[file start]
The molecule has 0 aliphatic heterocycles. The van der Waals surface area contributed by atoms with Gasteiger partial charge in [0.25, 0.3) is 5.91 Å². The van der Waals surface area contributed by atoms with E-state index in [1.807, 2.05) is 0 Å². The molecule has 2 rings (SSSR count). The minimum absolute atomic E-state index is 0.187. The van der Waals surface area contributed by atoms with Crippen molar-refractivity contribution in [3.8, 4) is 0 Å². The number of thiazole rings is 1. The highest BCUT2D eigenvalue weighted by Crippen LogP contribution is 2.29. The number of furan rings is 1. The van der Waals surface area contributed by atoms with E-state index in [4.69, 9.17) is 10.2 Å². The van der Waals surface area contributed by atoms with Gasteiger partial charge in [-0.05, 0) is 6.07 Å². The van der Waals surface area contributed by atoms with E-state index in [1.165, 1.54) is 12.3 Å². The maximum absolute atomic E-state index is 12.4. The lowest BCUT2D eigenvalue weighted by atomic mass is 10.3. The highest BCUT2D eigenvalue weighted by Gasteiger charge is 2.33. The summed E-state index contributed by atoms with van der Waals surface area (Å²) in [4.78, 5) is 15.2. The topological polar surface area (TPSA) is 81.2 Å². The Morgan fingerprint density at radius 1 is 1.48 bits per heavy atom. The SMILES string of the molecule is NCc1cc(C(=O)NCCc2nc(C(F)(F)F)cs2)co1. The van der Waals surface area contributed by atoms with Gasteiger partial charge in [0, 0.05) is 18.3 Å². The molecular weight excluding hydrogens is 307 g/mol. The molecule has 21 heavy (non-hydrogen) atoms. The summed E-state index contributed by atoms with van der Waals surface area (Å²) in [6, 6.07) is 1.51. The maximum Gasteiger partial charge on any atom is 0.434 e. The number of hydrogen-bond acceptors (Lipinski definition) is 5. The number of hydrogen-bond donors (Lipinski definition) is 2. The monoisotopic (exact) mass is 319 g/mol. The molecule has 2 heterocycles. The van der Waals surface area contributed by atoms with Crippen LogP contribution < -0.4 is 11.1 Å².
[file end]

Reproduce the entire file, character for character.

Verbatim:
The molecule has 0 aliphatic heterocycles. The van der Waals surface area contributed by atoms with Gasteiger partial charge in [0.25, 0.3) is 5.91 Å². The van der Waals surface area contributed by atoms with E-state index in [1.807, 2.05) is 0 Å². The molecule has 2 rings (SSSR count). The minimum absolute atomic E-state index is 0.187. The van der Waals surface area contributed by atoms with Crippen molar-refractivity contribution in [3.8, 4) is 0 Å². The number of thiazole rings is 1. The highest BCUT2D eigenvalue weighted by Crippen LogP contribution is 2.29. The number of furan rings is 1. The van der Waals surface area contributed by atoms with E-state index in [4.69, 9.17) is 10.2 Å². The van der Waals surface area contributed by atoms with Gasteiger partial charge in [-0.05, 0) is 6.07 Å². The van der Waals surface area contributed by atoms with E-state index in [1.165, 1.54) is 12.3 Å². The maximum absolute atomic E-state index is 12.4. The lowest BCUT2D eigenvalue weighted by atomic mass is 10.3. The highest BCUT2D eigenvalue weighted by Gasteiger charge is 2.33. The summed E-state index contributed by atoms with van der Waals surface area (Å²) in [4.78, 5) is 15.2. The topological polar surface area (TPSA) is 81.2 Å². The Morgan fingerprint density at radius 1 is 1.48 bits per heavy atom. The SMILES string of the molecule is NCc1cc(C(=O)NCCc2nc(C(F)(F)F)cs2)co1. The van der Waals surface area contributed by atoms with Gasteiger partial charge in [0, 0.05) is 18.3 Å². The molecular weight excluding hydrogens is 307 g/mol. The molecule has 21 heavy (non-hydrogen) atoms. The summed E-state index contributed by atoms with van der Waals surface area (Å²) in [6, 6.07) is 1.51. The maximum Gasteiger partial charge on any atom is 0.434 e. The number of hydrogen-bond acceptors (Lipinski definition) is 5. The number of hydrogen-bond donors (Lipinski definition) is 2. The monoisotopic (exact) mass is 319 g/mol. The molecule has 2 heterocycles. The van der Waals surface area contributed by atoms with Crippen LogP contribution < -0.4 is 11.1 Å².